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Wednesday, October 12, 2005 Bookmark Now! | Email to a friend  

How did red carpet come to be synonymous with royal treatment?

Once upon a time, rolling out the red carpet was reserved for kings and queens. Now, any two-bit celebrity up for an award gets to tread on one. How Agamemnon would have disapproved. Title character in the play written by ancient Greek playwright Aeschylus, Agamemnon is tricked by his wife into walking across a red carpet fit only for the "feet of the gods." That was 485 B.C., way before the Academy Awards, so you see how far back the concept goes.

In 1821, President James Monroe was entertained with a red carpet rolled out to the river. And when the New York Central Railroad unrolled a red carpet to welcome passengers aboard its famous 20th Century Limited train, the term "red-carpet treatment" was born.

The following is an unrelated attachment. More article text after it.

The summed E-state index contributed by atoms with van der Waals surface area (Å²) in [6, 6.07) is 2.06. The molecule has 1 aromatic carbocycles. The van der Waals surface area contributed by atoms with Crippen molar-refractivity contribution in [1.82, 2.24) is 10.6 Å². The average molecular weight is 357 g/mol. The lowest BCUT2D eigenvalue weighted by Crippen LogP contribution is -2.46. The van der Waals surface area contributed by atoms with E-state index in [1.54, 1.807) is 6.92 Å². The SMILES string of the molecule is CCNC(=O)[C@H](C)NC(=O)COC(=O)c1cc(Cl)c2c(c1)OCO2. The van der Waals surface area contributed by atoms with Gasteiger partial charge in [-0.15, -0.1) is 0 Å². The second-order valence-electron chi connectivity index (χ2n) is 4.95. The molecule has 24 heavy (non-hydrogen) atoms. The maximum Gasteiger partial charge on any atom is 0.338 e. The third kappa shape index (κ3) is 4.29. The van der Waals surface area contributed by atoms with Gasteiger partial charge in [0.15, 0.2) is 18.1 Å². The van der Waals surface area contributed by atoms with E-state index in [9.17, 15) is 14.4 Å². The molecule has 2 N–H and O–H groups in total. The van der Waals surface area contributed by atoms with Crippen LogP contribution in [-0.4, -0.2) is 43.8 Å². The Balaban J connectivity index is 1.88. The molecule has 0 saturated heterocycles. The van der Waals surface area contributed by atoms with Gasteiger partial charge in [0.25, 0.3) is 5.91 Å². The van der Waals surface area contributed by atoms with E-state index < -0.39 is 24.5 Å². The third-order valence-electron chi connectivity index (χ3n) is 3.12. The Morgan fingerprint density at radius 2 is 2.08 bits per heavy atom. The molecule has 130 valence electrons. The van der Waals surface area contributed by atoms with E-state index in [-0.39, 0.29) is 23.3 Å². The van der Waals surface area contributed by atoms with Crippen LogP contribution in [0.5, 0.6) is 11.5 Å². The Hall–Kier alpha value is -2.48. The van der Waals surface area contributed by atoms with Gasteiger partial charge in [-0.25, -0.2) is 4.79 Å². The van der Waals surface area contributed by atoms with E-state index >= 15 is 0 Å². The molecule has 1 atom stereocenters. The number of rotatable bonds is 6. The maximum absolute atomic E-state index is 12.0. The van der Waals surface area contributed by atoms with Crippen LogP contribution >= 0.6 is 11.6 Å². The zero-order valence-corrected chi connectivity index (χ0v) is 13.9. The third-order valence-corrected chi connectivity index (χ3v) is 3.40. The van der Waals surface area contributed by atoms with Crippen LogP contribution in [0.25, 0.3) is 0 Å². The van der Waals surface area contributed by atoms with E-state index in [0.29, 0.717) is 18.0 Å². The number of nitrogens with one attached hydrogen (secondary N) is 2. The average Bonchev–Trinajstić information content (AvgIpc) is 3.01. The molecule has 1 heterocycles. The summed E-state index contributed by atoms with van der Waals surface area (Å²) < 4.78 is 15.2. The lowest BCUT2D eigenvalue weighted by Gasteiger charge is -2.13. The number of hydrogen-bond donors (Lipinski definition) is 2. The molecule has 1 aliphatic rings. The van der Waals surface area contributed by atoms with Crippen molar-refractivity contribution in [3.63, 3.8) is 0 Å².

For much of history, though, purple was considered the most regal color. From a Yale-New Haven Teachers Institute paper :

Probably the most...expensive dye of ancient times was Tyrian purple... obtained from a small sac in the body of a snail-like marine mollusk... Only royalty and the very wealthy...could afford to wear apparel colored with this dye... According to a master's thesis, until the middle ages, the word "purple" was also used to describe various shades of red. This may account for purple's majestic aura crossing over to its crimson cousin. Today, red rules, though royal proponents of purple still exist.

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